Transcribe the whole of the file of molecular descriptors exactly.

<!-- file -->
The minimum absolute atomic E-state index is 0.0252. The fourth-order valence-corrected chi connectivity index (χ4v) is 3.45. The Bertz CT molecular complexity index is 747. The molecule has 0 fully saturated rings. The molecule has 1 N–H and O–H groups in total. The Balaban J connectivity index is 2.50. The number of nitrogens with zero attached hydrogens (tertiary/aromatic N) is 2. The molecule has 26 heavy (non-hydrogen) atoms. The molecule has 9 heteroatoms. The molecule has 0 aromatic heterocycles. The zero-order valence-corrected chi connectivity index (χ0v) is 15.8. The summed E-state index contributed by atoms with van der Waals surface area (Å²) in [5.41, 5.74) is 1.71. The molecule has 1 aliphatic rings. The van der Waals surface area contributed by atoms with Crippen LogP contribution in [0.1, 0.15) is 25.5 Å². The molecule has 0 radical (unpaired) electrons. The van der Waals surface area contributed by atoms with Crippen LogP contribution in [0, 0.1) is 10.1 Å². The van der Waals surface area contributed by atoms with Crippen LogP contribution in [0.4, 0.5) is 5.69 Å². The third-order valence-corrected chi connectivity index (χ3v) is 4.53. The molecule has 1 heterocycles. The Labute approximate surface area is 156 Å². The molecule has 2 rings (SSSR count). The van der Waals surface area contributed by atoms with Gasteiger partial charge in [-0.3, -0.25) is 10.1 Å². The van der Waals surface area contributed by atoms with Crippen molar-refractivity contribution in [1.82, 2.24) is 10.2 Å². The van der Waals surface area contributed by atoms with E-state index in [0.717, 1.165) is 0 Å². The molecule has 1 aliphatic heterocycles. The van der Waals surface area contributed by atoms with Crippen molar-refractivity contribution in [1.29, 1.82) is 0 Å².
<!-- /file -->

The minimum absolute atomic E-state index is 0.0252. The fourth-order valence-corrected chi connectivity index (χ4v) is 3.45. The Bertz CT molecular complexity index is 747. The molecule has 0 fully saturated rings. The molecule has 1 N–H and O–H groups in total. The Balaban J connectivity index is 2.50. The number of nitrogens with zero attached hydrogens (tertiary/aromatic N) is 2. The molecule has 26 heavy (non-hydrogen) atoms. The molecule has 9 heteroatoms. The molecule has 0 aromatic heterocycles. The zero-order valence-corrected chi connectivity index (χ0v) is 15.8. The summed E-state index contributed by atoms with van der Waals surface area (Å²) in [5.41, 5.74) is 1.71. The molecule has 1 aliphatic rings. The van der Waals surface area contributed by atoms with Crippen LogP contribution in [0.1, 0.15) is 25.5 Å². The molecule has 0 radical (unpaired) electrons. The van der Waals surface area contributed by atoms with Crippen LogP contribution in [0, 0.1) is 10.1 Å². The van der Waals surface area contributed by atoms with Crippen LogP contribution in [0.4, 0.5) is 5.69 Å². The third-order valence-corrected chi connectivity index (χ3v) is 4.53. The molecule has 1 heterocycles. The Labute approximate surface area is 156 Å². The molecule has 2 rings (SSSR count). The van der Waals surface area contributed by atoms with Gasteiger partial charge in [-0.3, -0.25) is 10.1 Å². The van der Waals surface area contributed by atoms with Crippen molar-refractivity contribution in [1.82, 2.24) is 10.2 Å². The van der Waals surface area contributed by atoms with E-state index in [0.717, 1.165) is 0 Å². The molecule has 1 aliphatic heterocycles. The van der Waals surface area contributed by atoms with Crippen molar-refractivity contribution in [1.29, 1.82) is 0 Å².